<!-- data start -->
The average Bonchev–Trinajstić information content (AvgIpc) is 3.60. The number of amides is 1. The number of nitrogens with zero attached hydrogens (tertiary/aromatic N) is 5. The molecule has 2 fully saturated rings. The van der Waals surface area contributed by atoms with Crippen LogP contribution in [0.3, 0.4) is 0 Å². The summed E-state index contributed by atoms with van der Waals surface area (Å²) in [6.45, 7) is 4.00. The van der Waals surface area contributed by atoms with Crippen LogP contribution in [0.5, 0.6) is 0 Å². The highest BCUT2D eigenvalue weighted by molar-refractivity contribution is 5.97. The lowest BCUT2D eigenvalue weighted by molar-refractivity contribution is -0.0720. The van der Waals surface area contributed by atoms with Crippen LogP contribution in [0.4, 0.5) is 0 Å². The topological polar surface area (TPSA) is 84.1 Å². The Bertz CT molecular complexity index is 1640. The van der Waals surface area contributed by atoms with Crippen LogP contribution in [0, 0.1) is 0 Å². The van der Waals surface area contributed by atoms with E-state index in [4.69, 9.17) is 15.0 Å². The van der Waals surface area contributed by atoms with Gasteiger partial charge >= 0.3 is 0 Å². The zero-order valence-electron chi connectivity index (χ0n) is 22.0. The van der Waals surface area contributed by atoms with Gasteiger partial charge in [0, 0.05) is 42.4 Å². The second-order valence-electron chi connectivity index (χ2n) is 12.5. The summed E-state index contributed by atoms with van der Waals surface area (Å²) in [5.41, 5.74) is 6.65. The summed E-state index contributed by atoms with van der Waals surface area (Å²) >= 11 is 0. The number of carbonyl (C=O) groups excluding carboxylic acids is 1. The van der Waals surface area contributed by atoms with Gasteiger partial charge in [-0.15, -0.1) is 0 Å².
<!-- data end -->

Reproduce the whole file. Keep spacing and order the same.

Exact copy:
The average Bonchev–Trinajstić information content (AvgIpc) is 3.60. The number of amides is 1. The number of nitrogens with zero attached hydrogens (tertiary/aromatic N) is 5. The molecule has 2 fully saturated rings. The van der Waals surface area contributed by atoms with Crippen LogP contribution in [0.3, 0.4) is 0 Å². The summed E-state index contributed by atoms with van der Waals surface area (Å²) in [6.45, 7) is 4.00. The van der Waals surface area contributed by atoms with Crippen LogP contribution in [0.5, 0.6) is 0 Å². The highest BCUT2D eigenvalue weighted by molar-refractivity contribution is 5.97. The lowest BCUT2D eigenvalue weighted by molar-refractivity contribution is -0.0720. The van der Waals surface area contributed by atoms with Crippen LogP contribution in [0.4, 0.5) is 0 Å². The topological polar surface area (TPSA) is 84.1 Å². The Bertz CT molecular complexity index is 1640. The van der Waals surface area contributed by atoms with Crippen LogP contribution in [0, 0.1) is 0 Å². The van der Waals surface area contributed by atoms with E-state index in [4.69, 9.17) is 15.0 Å². The van der Waals surface area contributed by atoms with Gasteiger partial charge >= 0.3 is 0 Å². The zero-order valence-electron chi connectivity index (χ0n) is 22.0. The van der Waals surface area contributed by atoms with Gasteiger partial charge in [0, 0.05) is 42.4 Å². The second-order valence-electron chi connectivity index (χ2n) is 12.5. The summed E-state index contributed by atoms with van der Waals surface area (Å²) in [5.41, 5.74) is 6.65. The summed E-state index contributed by atoms with van der Waals surface area (Å²) >= 11 is 0. The number of carbonyl (C=O) groups excluding carboxylic acids is 1. The van der Waals surface area contributed by atoms with Gasteiger partial charge in [-0.15, -0.1) is 0 Å².